Budget chair Tim Burgess’s plan for this year was to use two rounds of discussion to build most of the 2017-2018 budget by consensus, leaving today’s meeting to hash out whatever controversies remain. That is exactly how it played out, and even today’s meeting had few major conflicts.
All of the Statements of Legislative Intent were handled in a single vote; the council member decided not to pull any out for separate consideration. The same held true for the legislative items, which left only the budget changes that moved money around. Six of 103 were pulled out for separate consideration, and eleven more were added this morning — some of which were revisions or re-submissions of items that had failed to make the consensus “balancing package.” And of those, only five created division among the Council members.
The most heated topic, as well as the most anticipated one, was using bond funding to build more affordable housing. There were two competing proposals: Council member Sawant’s for $145 million of bond debt as well as stripping all $15 million from the re-planning effort for SPD’s North Precinct police station; and Council member Herbold’s more moderate version that only issues $29 million in debt and takes just $3 million from the North Precinct project.
Despite Sawant’s fiery speech and the litany of her supporters who spoke at the public comment session, her proposal failed quickly with only Council member O’Brien and herself voting in favor of it. But Council member Herbold’s went the other way: lengthy debate over whether the housing and homelessness crisis justified a fiscally risky maneuver, and a 7-2 vote in favor (Burgess and Juarez voted no). In the run-up to today’s vote, Herbold and some of her colleagues had sent a response to City Budget Director Ben Noble’s criticism of the proposal, and Herbold also sent a memo to her colleagues making her case. Amusingly, Sawant still declared it a “major victory” for her movement (and lied about her colleagues proposing debt financing for the North Precinct; that was the Mayor’s plan, and the Council never addressed it).
However, Herbold’s separate proposal to make the Office of Labor Standards self-funding through a new regulatory fee on businesses failed to gain enough support from her colleagues. Council member Johnson was generally supportive but in the face of opposition from the business community he wanted to see a collaborative process like Herbold and Gonzalez used for the secure scheduling legislation. Council member Juarez took a more critical eye, voicing her skepticism that it would stand up to legal scrutiny. The proposal failed 4-5, with Herbold, Gonzalez, O’Brien and Sawant in the minority.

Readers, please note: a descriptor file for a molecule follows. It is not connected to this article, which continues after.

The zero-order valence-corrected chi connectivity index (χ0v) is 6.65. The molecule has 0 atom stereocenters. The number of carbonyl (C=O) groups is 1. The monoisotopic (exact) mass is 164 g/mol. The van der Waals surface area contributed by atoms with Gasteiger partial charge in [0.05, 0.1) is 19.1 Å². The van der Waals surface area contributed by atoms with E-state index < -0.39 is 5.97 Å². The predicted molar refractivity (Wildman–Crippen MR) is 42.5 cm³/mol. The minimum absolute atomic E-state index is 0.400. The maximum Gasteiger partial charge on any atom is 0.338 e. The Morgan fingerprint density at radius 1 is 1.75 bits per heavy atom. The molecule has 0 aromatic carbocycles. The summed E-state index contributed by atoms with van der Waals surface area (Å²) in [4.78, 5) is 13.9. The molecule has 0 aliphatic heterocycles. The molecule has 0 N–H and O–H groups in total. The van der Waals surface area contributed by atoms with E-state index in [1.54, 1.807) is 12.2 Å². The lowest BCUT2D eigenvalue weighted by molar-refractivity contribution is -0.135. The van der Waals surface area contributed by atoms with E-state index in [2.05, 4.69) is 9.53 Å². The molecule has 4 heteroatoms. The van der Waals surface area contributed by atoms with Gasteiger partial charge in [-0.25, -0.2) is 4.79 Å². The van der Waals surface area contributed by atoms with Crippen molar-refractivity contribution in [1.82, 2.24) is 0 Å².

Herbold did better with her proposals to back-fill funding for seven providers of transitional housing in the face of a loss of federal funding for them. This was a complicated discussion, with one thread about the process the Human Services Department uses to prioritize programs for its federal McKinney-Bento grant application, and another part around how best to ensure a smooth transition from today’s portfolio of providers to next year’s strategy that shifts emphasis (and funding) from low-performing transitional housing to rapid rehousing. Several Council members voiced concerns, but in the end Herbold’s proposal unanimously passed.
Unnoticed by many, two proposals related to the troubled bike share system quietly passed as part of the large package of proposals today. The first prevents all spending on the current bike share system after March 31, 2017, and prevents any spending on expansion at all until SDOT brings a proposal back to the Council and gains its approval. The second cuts funding for the existing system, virtually ensuring its shutdown. No Council members — not even O’Brien or Johnson — asked to even have them considered separately. That’s a clear sign that the Council has soured on the bike share system, which is not surprising after continued revelations of underperformance.
Here’s the memo listing all the changes that were up for consideration today. Nearly all of them were approved. A few items were held until the Monday morning budget committee meeting, when any last-minute amendments will be considered and the committee will take its final vote on the budget — followed by a vote in the Monday afternoon full Council meeting to officially adopt the budget.
The Council members overall seemed very satisfied with how the budget process went this year, and were very complimentary of Burgess’s leadership and the Council central staff’s dedicated work in shepherding the process through.